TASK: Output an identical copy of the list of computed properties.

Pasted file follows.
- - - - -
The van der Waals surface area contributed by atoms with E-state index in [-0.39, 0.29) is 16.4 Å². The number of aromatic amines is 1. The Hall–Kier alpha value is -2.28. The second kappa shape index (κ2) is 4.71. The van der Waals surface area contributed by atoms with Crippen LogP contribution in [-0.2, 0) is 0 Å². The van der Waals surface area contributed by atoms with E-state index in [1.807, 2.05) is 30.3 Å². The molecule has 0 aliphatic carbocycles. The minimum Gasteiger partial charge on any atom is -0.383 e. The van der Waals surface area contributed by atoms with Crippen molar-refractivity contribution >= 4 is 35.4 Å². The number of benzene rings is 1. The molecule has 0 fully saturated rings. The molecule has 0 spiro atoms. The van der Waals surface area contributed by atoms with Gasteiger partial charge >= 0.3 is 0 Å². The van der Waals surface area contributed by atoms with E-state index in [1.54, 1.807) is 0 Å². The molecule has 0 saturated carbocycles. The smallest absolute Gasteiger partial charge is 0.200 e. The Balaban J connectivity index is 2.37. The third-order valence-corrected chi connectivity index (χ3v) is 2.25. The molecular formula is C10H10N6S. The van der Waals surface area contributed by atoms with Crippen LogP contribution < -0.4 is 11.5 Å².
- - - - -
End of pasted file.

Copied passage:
The van der Waals surface area contributed by atoms with E-state index in [-0.39, 0.29) is 16.4 Å². The number of aromatic amines is 1. The Hall–Kier alpha value is -2.28. The second kappa shape index (κ2) is 4.71. The van der Waals surface area contributed by atoms with Crippen LogP contribution in [-0.2, 0) is 0 Å². The van der Waals surface area contributed by atoms with E-state index in [1.807, 2.05) is 30.3 Å². The molecule has 0 aliphatic carbocycles. The minimum Gasteiger partial charge on any atom is -0.383 e. The van der Waals surface area contributed by atoms with Crippen molar-refractivity contribution >= 4 is 35.4 Å². The number of benzene rings is 1. The molecule has 0 fully saturated rings. The molecule has 0 spiro atoms. The van der Waals surface area contributed by atoms with Gasteiger partial charge >= 0.3 is 0 Å². The van der Waals surface area contributed by atoms with E-state index in [1.54, 1.807) is 0 Å². The molecule has 0 saturated carbocycles. The smallest absolute Gasteiger partial charge is 0.200 e. The Balaban J connectivity index is 2.37. The third-order valence-corrected chi connectivity index (χ3v) is 2.25. The molecular formula is C10H10N6S. The van der Waals surface area contributed by atoms with Crippen LogP contribution < -0.4 is 11.5 Å².